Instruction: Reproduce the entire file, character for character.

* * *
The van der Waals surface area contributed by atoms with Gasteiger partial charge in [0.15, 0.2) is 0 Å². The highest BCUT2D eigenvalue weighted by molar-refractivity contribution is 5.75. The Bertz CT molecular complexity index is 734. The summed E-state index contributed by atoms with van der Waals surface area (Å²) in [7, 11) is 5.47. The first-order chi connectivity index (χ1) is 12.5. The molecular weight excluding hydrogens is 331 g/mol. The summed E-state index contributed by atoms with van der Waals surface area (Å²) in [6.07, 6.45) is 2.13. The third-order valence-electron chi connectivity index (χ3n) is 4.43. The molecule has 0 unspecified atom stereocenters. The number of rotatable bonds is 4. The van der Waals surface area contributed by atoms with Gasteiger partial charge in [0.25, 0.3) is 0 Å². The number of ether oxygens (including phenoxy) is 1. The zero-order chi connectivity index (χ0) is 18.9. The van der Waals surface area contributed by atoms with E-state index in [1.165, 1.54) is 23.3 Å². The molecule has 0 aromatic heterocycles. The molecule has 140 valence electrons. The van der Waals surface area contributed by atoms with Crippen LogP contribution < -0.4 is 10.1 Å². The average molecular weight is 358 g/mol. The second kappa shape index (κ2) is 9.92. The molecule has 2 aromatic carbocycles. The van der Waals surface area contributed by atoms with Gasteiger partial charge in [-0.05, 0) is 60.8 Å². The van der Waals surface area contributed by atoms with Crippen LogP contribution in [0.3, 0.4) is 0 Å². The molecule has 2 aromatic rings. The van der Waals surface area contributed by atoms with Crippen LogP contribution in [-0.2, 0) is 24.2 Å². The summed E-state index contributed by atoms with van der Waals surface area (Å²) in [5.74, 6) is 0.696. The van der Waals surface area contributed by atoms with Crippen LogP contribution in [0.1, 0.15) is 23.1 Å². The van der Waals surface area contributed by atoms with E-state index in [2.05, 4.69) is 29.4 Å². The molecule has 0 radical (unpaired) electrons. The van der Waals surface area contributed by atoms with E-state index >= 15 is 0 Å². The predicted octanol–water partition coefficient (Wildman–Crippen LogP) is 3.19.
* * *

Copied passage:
The van der Waals surface area contributed by atoms with Gasteiger partial charge in [0.15, 0.2) is 0 Å². The highest BCUT2D eigenvalue weighted by molar-refractivity contribution is 5.75. The Bertz CT molecular complexity index is 734. The summed E-state index contributed by atoms with van der Waals surface area (Å²) in [7, 11) is 5.47. The first-order chi connectivity index (χ1) is 12.5. The molecular weight excluding hydrogens is 331 g/mol. The summed E-state index contributed by atoms with van der Waals surface area (Å²) in [6.07, 6.45) is 2.13. The third-order valence-electron chi connectivity index (χ3n) is 4.43. The molecule has 0 unspecified atom stereocenters. The number of rotatable bonds is 4. The van der Waals surface area contributed by atoms with Gasteiger partial charge in [0.25, 0.3) is 0 Å². The number of ether oxygens (including phenoxy) is 1. The zero-order chi connectivity index (χ0) is 18.9. The van der Waals surface area contributed by atoms with E-state index in [1.165, 1.54) is 23.3 Å². The molecule has 0 aromatic heterocycles. The molecule has 140 valence electrons. The van der Waals surface area contributed by atoms with Crippen LogP contribution < -0.4 is 10.1 Å². The average molecular weight is 358 g/mol. The second kappa shape index (κ2) is 9.92. The molecule has 2 aromatic carbocycles. The van der Waals surface area contributed by atoms with Gasteiger partial charge in [-0.05, 0) is 60.8 Å². The van der Waals surface area contributed by atoms with Crippen LogP contribution in [0.3, 0.4) is 0 Å². The molecule has 2 aromatic rings. The van der Waals surface area contributed by atoms with Crippen LogP contribution in [-0.2, 0) is 24.2 Å². The summed E-state index contributed by atoms with van der Waals surface area (Å²) in [5.74, 6) is 0.696. The van der Waals surface area contributed by atoms with Crippen LogP contribution in [0.1, 0.15) is 23.1 Å². The van der Waals surface area contributed by atoms with E-state index in [2.05, 4.69) is 29.4 Å². The molecule has 0 radical (unpaired) electrons. The van der Waals surface area contributed by atoms with E-state index >= 15 is 0 Å². The predicted octanol–water partition coefficient (Wildman–Crippen LogP) is 3.19.